3. Romney’s campaign therefore assumes the character of a terror cell or a militia—an organization optimized for long-term, low-intensity conflict—it can never concentrate enough force at the right moment to seriously threaten any other campaign, but it still reserves a limited power to harass, delay, provoke, and distract. The limit upon its power to harass etc. is precisely its powerlessness, i.e. its over-reliance on relatively expensive instruments of direct influence. See:
4. Hence: the Romney’s plot from their posh, waterfront headquarters the political equivalent of asymmetrical strikes, single, highly targeted, highly planned blows that they pray will radically alter the balance of forces that confront them in their favor, whether through targeted strikes like the value voters summit, or through the so-called Early States Strategy, the notion that if they can win one or more of the early state primaries then many of the undecideds in later state primaries will decide for Romney.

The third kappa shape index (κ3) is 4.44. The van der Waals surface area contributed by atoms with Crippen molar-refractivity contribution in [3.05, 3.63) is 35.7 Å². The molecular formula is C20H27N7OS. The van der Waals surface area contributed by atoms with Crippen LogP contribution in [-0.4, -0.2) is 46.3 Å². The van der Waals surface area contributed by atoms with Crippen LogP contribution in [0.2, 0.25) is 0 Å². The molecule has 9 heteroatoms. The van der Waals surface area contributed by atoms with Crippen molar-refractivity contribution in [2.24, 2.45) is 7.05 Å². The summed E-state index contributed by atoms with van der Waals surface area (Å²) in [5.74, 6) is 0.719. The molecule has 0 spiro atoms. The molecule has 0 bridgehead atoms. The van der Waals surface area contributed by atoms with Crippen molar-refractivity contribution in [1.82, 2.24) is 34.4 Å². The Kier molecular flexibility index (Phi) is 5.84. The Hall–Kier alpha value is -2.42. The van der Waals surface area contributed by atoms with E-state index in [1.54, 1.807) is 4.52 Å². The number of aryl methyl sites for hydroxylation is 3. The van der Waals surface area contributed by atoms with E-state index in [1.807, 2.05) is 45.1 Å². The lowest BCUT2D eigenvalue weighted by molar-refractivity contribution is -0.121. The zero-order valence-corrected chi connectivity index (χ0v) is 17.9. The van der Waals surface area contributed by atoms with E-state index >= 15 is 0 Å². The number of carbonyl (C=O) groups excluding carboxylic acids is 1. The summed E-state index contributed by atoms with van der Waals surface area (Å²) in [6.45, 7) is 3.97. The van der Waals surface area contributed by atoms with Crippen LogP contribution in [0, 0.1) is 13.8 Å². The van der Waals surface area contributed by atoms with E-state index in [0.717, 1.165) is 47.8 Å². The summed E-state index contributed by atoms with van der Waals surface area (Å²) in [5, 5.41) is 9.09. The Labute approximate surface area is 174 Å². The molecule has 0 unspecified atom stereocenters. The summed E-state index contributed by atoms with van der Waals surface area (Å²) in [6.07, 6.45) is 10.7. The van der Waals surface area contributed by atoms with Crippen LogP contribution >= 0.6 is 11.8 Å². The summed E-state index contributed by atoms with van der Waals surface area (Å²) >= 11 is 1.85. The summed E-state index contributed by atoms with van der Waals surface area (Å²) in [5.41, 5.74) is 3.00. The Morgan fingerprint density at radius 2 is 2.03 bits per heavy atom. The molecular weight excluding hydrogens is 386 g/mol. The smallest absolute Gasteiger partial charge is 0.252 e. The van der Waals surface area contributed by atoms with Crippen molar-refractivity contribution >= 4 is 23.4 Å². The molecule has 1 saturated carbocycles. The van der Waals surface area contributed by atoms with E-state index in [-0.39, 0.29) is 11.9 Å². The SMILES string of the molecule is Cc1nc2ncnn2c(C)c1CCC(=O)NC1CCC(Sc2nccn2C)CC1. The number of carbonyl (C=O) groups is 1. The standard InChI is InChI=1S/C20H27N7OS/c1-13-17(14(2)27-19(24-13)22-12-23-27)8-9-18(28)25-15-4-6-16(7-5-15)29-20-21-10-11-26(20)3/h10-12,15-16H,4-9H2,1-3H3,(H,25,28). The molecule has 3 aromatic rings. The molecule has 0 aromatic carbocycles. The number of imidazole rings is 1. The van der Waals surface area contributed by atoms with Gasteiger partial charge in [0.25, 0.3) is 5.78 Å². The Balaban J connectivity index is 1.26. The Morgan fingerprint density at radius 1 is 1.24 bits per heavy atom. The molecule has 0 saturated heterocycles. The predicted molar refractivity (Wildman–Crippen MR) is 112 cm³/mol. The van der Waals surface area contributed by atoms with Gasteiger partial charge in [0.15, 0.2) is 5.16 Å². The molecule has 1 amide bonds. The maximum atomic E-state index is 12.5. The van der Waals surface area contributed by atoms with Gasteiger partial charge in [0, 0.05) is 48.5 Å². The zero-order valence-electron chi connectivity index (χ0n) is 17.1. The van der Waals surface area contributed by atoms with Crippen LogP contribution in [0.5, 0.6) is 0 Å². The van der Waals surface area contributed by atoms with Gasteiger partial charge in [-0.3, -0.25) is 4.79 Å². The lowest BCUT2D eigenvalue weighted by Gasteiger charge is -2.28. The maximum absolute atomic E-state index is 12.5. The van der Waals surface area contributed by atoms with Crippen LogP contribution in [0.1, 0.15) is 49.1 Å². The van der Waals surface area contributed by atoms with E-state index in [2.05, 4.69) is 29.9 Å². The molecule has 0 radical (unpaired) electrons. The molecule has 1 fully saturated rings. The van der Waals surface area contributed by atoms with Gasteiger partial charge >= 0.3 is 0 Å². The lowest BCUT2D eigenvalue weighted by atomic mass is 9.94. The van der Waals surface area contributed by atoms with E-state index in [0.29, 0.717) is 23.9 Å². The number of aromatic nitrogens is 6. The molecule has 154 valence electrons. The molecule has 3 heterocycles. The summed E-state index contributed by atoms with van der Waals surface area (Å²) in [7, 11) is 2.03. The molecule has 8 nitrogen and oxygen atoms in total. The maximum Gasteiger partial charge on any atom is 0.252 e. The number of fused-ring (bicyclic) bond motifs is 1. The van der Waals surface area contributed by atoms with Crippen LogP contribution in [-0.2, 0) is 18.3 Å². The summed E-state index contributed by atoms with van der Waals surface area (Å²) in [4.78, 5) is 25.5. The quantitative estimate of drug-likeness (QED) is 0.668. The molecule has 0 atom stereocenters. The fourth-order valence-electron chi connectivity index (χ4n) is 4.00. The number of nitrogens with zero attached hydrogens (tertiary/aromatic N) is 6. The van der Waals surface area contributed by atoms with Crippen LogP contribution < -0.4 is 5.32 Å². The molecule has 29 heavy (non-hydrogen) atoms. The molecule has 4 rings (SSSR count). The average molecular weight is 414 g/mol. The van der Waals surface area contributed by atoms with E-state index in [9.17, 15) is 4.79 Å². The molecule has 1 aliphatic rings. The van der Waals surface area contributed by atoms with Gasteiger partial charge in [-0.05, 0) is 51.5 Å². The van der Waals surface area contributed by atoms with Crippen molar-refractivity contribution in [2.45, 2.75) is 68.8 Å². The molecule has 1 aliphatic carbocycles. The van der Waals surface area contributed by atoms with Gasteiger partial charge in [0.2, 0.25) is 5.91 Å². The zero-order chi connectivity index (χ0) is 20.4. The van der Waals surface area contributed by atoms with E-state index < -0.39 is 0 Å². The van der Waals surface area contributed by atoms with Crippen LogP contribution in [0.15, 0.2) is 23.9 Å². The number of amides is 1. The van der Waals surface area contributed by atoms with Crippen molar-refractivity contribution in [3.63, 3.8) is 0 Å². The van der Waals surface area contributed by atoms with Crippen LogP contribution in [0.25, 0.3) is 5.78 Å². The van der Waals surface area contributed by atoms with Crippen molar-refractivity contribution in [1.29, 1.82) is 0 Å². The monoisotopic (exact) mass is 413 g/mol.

The problem is this: asymmetrical strikes produce unintended consequences—the more successful the strike, the more difficult it is to contain or control. See:
So, we would conclude that despite the insults and humiliations that the Romneys have endured and continue to endure, and despite even a thousand more defections, the Romneys will press their claims right up to the GOP convention. It is the same species of hope-against-the-despair that illuminates the fevered dreams of the fugitive Bin Laden—not Sen. Barack Obama, Mr. Romney—but Osama Bin Laden—please try to keep them straight.
“After a great debate performance by all the leading Republicans and Mike Huckabee’s second-place finish at the Values Voter straw poll, Byron York and others are now saying that there’s a ‘five-man race,'” writes the bilious and befuddled David French in an Evangelicals for Mitt post titled IT’S A TWO-MAN RACE, NOT A FIVE-MAN RACE
False. It’s a two-man race. It could be a three-man race if Thompson is able to build a better organization and get more funding, but right now it’s still a two-man show–with Rudy and Governor Romney battling for the lead … etc., etc.
This is the Romney-fantasy wish-fulfullment take on the data.